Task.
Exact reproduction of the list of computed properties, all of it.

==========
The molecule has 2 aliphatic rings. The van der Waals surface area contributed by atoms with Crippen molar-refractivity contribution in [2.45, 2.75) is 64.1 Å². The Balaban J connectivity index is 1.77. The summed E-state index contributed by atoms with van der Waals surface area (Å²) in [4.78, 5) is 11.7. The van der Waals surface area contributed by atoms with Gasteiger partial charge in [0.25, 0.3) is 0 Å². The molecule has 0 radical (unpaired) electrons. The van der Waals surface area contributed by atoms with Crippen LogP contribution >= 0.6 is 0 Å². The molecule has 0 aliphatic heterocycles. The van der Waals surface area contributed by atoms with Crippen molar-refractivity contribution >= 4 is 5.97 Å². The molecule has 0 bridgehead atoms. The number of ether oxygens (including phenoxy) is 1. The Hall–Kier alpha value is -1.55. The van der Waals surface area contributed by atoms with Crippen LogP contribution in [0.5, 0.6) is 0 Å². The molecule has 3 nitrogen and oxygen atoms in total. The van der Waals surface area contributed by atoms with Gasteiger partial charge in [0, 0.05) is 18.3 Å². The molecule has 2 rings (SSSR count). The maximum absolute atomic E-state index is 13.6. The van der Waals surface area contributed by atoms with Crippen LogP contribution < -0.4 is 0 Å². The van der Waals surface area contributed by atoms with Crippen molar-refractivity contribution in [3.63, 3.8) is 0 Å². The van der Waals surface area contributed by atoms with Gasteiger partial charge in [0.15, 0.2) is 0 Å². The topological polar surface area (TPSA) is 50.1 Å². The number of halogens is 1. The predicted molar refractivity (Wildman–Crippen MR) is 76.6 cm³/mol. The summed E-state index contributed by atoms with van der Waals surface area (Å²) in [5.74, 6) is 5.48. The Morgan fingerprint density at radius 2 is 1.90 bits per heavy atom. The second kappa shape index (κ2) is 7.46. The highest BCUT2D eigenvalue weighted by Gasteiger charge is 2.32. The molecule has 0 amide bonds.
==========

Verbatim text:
The molecule has 2 aliphatic rings. The van der Waals surface area contributed by atoms with Crippen molar-refractivity contribution in [2.45, 2.75) is 64.1 Å². The Balaban J connectivity index is 1.77. The summed E-state index contributed by atoms with van der Waals surface area (Å²) in [4.78, 5) is 11.7. The van der Waals surface area contributed by atoms with Gasteiger partial charge in [0.25, 0.3) is 0 Å². The molecule has 0 radical (unpaired) electrons. The van der Waals surface area contributed by atoms with Crippen LogP contribution >= 0.6 is 0 Å². The molecule has 0 aliphatic heterocycles. The van der Waals surface area contributed by atoms with Crippen molar-refractivity contribution >= 4 is 5.97 Å². The molecule has 0 bridgehead atoms. The number of ether oxygens (including phenoxy) is 1. The Hall–Kier alpha value is -1.55. The van der Waals surface area contributed by atoms with Crippen LogP contribution in [0.5, 0.6) is 0 Å². The molecule has 3 nitrogen and oxygen atoms in total. The van der Waals surface area contributed by atoms with Gasteiger partial charge in [0, 0.05) is 18.3 Å². The molecule has 2 rings (SSSR count). The maximum absolute atomic E-state index is 13.6. The van der Waals surface area contributed by atoms with Crippen LogP contribution < -0.4 is 0 Å². The van der Waals surface area contributed by atoms with Crippen molar-refractivity contribution in [3.63, 3.8) is 0 Å². The van der Waals surface area contributed by atoms with Gasteiger partial charge in [0.15, 0.2) is 0 Å². The topological polar surface area (TPSA) is 50.1 Å². The number of halogens is 1. The predicted molar refractivity (Wildman–Crippen MR) is 76.6 cm³/mol. The summed E-state index contributed by atoms with van der Waals surface area (Å²) in [5.74, 6) is 5.48. The Morgan fingerprint density at radius 2 is 1.90 bits per heavy atom. The second kappa shape index (κ2) is 7.46. The highest BCUT2D eigenvalue weighted by Gasteiger charge is 2.32. The molecule has 0 amide bonds.